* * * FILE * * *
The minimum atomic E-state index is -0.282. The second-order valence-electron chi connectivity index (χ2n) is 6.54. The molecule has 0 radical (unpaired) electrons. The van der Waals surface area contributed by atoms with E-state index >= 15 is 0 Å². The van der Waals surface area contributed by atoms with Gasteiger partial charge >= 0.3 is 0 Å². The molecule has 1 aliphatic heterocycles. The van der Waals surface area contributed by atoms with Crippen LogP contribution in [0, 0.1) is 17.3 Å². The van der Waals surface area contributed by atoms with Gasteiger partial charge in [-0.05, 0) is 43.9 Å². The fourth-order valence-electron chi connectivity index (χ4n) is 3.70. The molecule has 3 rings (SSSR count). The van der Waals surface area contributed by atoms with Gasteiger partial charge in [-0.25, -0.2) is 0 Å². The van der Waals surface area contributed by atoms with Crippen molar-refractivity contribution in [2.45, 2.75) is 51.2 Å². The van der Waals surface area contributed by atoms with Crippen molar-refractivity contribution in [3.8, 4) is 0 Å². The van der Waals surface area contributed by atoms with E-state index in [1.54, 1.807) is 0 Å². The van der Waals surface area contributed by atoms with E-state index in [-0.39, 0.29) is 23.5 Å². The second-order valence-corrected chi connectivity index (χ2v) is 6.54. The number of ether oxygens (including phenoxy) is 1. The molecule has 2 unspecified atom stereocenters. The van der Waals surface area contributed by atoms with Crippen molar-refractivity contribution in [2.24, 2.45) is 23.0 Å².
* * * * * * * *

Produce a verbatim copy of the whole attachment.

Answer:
The minimum atomic E-state index is -0.282. The second-order valence-electron chi connectivity index (χ2n) is 6.54. The molecule has 0 radical (unpaired) electrons. The van der Waals surface area contributed by atoms with E-state index >= 15 is 0 Å². The van der Waals surface area contributed by atoms with Gasteiger partial charge >= 0.3 is 0 Å². The molecule has 1 aliphatic heterocycles. The van der Waals surface area contributed by atoms with Crippen LogP contribution in [0, 0.1) is 17.3 Å². The van der Waals surface area contributed by atoms with Gasteiger partial charge in [-0.05, 0) is 43.9 Å². The fourth-order valence-electron chi connectivity index (χ4n) is 3.70. The molecule has 3 rings (SSSR count). The van der Waals surface area contributed by atoms with Gasteiger partial charge in [-0.25, -0.2) is 0 Å². The van der Waals surface area contributed by atoms with Crippen molar-refractivity contribution in [2.45, 2.75) is 51.2 Å². The van der Waals surface area contributed by atoms with Crippen molar-refractivity contribution in [3.8, 4) is 0 Å². The van der Waals surface area contributed by atoms with E-state index in [1.54, 1.807) is 0 Å². The van der Waals surface area contributed by atoms with E-state index in [-0.39, 0.29) is 23.5 Å². The second-order valence-corrected chi connectivity index (χ2v) is 6.54. The number of ether oxygens (including phenoxy) is 1. The molecule has 2 unspecified atom stereocenters. The van der Waals surface area contributed by atoms with Crippen molar-refractivity contribution in [2.24, 2.45) is 23.0 Å².